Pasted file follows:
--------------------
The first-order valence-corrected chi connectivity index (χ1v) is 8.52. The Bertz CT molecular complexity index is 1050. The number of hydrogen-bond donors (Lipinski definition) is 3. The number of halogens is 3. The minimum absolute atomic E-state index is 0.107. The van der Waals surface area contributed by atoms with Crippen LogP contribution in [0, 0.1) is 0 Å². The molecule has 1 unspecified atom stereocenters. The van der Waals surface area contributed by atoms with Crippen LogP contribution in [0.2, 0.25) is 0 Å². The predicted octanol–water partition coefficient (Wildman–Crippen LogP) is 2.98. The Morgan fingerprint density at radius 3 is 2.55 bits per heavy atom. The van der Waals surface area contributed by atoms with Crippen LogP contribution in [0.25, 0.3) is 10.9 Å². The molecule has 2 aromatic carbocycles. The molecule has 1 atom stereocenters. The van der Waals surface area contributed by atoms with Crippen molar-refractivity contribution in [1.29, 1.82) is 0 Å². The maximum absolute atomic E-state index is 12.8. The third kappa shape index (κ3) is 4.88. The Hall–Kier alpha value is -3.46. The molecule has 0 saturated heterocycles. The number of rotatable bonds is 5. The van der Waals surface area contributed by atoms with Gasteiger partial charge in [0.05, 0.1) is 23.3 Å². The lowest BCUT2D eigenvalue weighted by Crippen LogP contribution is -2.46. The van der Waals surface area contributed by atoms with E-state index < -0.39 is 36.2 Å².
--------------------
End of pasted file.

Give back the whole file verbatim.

The first-order valence-corrected chi connectivity index (χ1v) is 8.52. The Bertz CT molecular complexity index is 1050. The number of hydrogen-bond donors (Lipinski definition) is 3. The number of halogens is 3. The minimum absolute atomic E-state index is 0.107. The van der Waals surface area contributed by atoms with Crippen LogP contribution in [0, 0.1) is 0 Å². The molecule has 1 unspecified atom stereocenters. The van der Waals surface area contributed by atoms with Crippen LogP contribution in [0.2, 0.25) is 0 Å². The predicted octanol–water partition coefficient (Wildman–Crippen LogP) is 2.98. The Morgan fingerprint density at radius 3 is 2.55 bits per heavy atom. The van der Waals surface area contributed by atoms with Crippen LogP contribution in [0.25, 0.3) is 10.9 Å². The molecule has 2 aromatic carbocycles. The molecule has 1 atom stereocenters. The van der Waals surface area contributed by atoms with Crippen molar-refractivity contribution in [1.29, 1.82) is 0 Å². The maximum absolute atomic E-state index is 12.8. The third kappa shape index (κ3) is 4.88. The Hall–Kier alpha value is -3.46. The molecule has 0 saturated heterocycles. The number of rotatable bonds is 5. The van der Waals surface area contributed by atoms with Gasteiger partial charge in [0.05, 0.1) is 23.3 Å². The lowest BCUT2D eigenvalue weighted by Crippen LogP contribution is -2.46. The van der Waals surface area contributed by atoms with E-state index < -0.39 is 36.2 Å².